How food has become the gateway to travel


Our love for food is now a driving motivator for travel as we connect with local cultures and communities.

However we travel, from tours to cruising, cuisine and top food experiences are now leading the way in why we choose a destination.

According to Luxury Escapes, food tourism is the most popular trend in 2023, with 63.59 per cent of the online travel agency’s respondents saying their holidays revolve around cuisine.

A survey by the World Food Travel Association last year showed 81 per cent of people believe that trying local foods helps them appreciate local culture.

Cruise ships like those of the Oceania and Regent fleets come with kitchens, and a trip to the market followed by a lecture on how to cook local ingredients is one of the most popular cruise experiences.

The Compass Rose on Regent Seven Seas has exquisite dining optionsThe Compass Rose on Regent Seven Seas has exquisite dining options
The Compass Rose on Regent Seven Seas has exquisite dining options

For instance, on board the Marina and Riviera ships, Oceania offers culinary discovery tours in the Mediterranean, Northern Europe, Mexico and the Caribbean, as well as South America.

Walking tours of Tuscany – which offer fine dining every night and wine visits during the day – and barging with a French chef through the lavish French countryside are topping travel lists.

Michelin guidebooks, which feature chefs with their famous stars, are now an essential packing item as guests eat their way through Europe, South America, Asia and the Americas.

Koper in Slovenia is emerging as a premier culinary destination and is one of the ports Oceania’s ships visit.

The chefs on board take guests on tours of the Fonda fish farm in Piran Bay, which is known for its beautiful sea bream. Guests get to meet the family and learn about the aquaculture of the region. They will prepare their special Fonda branzino accompanied by local wine that highlights the fish.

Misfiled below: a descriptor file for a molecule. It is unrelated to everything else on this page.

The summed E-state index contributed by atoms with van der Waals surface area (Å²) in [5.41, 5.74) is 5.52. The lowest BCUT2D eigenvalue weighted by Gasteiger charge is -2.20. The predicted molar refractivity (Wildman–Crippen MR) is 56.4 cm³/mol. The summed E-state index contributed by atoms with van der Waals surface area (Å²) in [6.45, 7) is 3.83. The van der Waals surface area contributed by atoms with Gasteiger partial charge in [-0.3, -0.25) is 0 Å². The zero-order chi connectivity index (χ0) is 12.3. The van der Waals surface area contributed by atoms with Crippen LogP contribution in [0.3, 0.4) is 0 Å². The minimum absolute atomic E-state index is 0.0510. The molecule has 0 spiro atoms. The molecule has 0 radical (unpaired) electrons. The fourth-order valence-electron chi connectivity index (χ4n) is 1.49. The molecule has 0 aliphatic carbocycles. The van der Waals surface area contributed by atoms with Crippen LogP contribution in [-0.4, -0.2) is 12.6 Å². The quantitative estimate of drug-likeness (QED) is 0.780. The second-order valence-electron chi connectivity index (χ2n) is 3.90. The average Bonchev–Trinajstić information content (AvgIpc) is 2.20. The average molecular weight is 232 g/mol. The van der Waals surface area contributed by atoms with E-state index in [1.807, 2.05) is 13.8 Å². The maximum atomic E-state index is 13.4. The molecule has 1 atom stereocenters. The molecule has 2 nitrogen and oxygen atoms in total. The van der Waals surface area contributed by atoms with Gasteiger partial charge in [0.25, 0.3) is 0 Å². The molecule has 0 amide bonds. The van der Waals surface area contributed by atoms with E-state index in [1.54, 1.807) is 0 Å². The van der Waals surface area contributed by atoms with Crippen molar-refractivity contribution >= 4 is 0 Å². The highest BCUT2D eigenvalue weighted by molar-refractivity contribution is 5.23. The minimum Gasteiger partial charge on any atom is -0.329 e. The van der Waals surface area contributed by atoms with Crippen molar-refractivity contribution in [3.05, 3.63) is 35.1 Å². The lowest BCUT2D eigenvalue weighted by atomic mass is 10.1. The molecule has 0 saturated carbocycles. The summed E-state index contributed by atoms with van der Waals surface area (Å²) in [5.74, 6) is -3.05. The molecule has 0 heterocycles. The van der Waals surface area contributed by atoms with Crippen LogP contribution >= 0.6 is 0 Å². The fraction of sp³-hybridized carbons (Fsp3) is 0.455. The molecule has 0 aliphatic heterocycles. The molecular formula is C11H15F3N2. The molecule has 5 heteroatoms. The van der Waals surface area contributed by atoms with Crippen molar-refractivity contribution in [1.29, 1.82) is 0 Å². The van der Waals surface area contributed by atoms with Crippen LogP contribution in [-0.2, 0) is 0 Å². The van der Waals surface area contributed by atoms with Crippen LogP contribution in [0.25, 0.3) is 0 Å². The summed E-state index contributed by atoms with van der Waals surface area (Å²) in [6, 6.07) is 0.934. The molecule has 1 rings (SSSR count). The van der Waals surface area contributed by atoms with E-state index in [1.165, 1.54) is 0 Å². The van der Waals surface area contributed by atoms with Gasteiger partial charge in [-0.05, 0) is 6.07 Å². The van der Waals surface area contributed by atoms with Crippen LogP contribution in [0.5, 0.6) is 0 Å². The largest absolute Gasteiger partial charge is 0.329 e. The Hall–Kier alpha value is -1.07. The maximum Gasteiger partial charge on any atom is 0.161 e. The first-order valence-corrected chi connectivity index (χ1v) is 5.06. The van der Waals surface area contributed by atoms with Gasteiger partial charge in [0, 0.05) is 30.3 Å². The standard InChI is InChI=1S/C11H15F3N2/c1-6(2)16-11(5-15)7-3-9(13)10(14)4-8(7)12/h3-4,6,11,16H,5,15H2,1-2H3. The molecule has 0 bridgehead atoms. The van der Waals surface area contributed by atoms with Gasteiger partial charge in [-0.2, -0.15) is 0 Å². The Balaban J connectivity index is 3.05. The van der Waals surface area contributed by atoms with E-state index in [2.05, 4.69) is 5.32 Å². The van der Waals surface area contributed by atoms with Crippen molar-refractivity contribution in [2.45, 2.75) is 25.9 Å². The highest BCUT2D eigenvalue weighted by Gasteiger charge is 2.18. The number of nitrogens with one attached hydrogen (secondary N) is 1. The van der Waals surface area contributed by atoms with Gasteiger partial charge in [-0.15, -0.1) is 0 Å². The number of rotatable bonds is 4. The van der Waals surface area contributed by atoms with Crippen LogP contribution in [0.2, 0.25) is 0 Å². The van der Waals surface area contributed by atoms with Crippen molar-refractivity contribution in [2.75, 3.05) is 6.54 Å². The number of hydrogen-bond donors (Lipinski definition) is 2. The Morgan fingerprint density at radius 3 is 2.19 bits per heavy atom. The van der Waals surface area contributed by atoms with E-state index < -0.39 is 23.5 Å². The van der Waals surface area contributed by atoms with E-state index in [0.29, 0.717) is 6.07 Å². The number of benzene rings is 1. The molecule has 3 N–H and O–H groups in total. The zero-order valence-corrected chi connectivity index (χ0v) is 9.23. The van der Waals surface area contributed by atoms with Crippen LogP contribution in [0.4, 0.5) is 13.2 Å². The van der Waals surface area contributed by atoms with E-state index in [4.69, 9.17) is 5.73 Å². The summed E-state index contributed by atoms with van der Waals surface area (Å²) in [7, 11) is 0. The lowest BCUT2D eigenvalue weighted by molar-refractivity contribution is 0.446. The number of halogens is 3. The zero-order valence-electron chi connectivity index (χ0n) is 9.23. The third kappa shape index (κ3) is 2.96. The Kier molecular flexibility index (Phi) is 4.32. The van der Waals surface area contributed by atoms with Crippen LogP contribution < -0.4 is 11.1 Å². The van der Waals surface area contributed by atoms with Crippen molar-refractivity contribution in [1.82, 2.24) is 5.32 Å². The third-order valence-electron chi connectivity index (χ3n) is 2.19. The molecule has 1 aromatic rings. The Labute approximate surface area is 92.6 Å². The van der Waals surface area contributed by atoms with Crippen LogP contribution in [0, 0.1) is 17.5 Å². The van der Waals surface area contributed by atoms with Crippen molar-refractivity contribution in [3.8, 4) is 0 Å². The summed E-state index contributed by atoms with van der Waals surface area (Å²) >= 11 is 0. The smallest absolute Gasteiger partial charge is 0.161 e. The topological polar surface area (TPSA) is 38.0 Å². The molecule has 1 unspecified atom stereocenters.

The next stop is to the rolling hillsides of Slovenia where guests visit a local restaurant to learn about the creation of artisanal olive oil and salt from the experts.

Scenic, on its river ships has dedicated voyages celebrating the local cultures of southern France where guests can explore the vineyards of Sauternes on e-bikes and taste the Grand Cru Classe wines of Château Lafaurie-Peyraguey. Discover Lillet, the classic aperitif and delight in a truffle dinner. Fancy a Cognac? Where better to indulge than the legendary Rémy Martin estate.

And Cellar Tours, an American-based luxury travel company offers a private Fish Lovers Tour of Ireland where the castles are vast, and salmon is king.

To kick off the adventure, the tour starts with a dinner in Dublin before a scenic drive into the countryside to fly-fish at Delphi Lodge. Later on the tour, guests can sample the mussels and oysters in Connemara and smoked salmon and gravlax at a local smokehouse in Cork. The package also includes a two-Michelin-starred dining experience as well as a visit to Howth, the charming fishing village which is home to actress Saoirse Ronan, U2 drummer Larry Mullen Jr and TV chef Donal Skehan.

Aussie destinations are also offering gourmet delights.

New South Wales is establishing itself past the Opera House and the Harbour Bridge, with the state’s tourism board using food as a driving factor to attract domestic and international tourists.

“Sydney has not traditionally had a brand position that has gone after [food and drink] over the longer term. We have historically relied too much on the bridge and the harbour,” says Steven Cox, the CEO of Destination NSW.


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